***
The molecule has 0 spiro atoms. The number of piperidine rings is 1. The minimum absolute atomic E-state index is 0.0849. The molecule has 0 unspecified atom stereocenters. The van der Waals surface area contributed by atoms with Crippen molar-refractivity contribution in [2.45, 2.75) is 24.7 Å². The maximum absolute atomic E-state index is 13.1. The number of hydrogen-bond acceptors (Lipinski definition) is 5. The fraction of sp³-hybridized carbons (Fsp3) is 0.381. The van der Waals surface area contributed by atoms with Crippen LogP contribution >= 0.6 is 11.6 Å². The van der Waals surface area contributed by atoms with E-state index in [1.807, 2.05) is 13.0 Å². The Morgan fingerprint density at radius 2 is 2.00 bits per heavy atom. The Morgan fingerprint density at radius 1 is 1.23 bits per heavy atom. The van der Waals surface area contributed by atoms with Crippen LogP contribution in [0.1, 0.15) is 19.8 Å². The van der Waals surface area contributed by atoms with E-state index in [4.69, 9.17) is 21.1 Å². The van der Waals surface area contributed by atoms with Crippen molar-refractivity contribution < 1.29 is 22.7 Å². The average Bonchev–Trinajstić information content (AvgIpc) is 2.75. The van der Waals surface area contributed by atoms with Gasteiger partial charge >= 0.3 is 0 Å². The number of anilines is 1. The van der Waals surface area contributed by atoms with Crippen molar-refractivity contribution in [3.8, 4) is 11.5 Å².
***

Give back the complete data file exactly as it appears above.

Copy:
The molecule has 0 spiro atoms. The number of piperidine rings is 1. The minimum absolute atomic E-state index is 0.0849. The molecule has 0 unspecified atom stereocenters. The van der Waals surface area contributed by atoms with Crippen molar-refractivity contribution in [2.45, 2.75) is 24.7 Å². The maximum absolute atomic E-state index is 13.1. The number of hydrogen-bond acceptors (Lipinski definition) is 5. The fraction of sp³-hybridized carbons (Fsp3) is 0.381. The van der Waals surface area contributed by atoms with Crippen LogP contribution >= 0.6 is 11.6 Å². The van der Waals surface area contributed by atoms with E-state index in [1.807, 2.05) is 13.0 Å². The Morgan fingerprint density at radius 2 is 2.00 bits per heavy atom. The Morgan fingerprint density at radius 1 is 1.23 bits per heavy atom. The van der Waals surface area contributed by atoms with Crippen LogP contribution in [0.1, 0.15) is 19.8 Å². The van der Waals surface area contributed by atoms with E-state index in [4.69, 9.17) is 21.1 Å². The van der Waals surface area contributed by atoms with Crippen molar-refractivity contribution < 1.29 is 22.7 Å². The average Bonchev–Trinajstić information content (AvgIpc) is 2.75. The van der Waals surface area contributed by atoms with Gasteiger partial charge >= 0.3 is 0 Å². The number of anilines is 1. The van der Waals surface area contributed by atoms with Crippen molar-refractivity contribution in [3.8, 4) is 11.5 Å².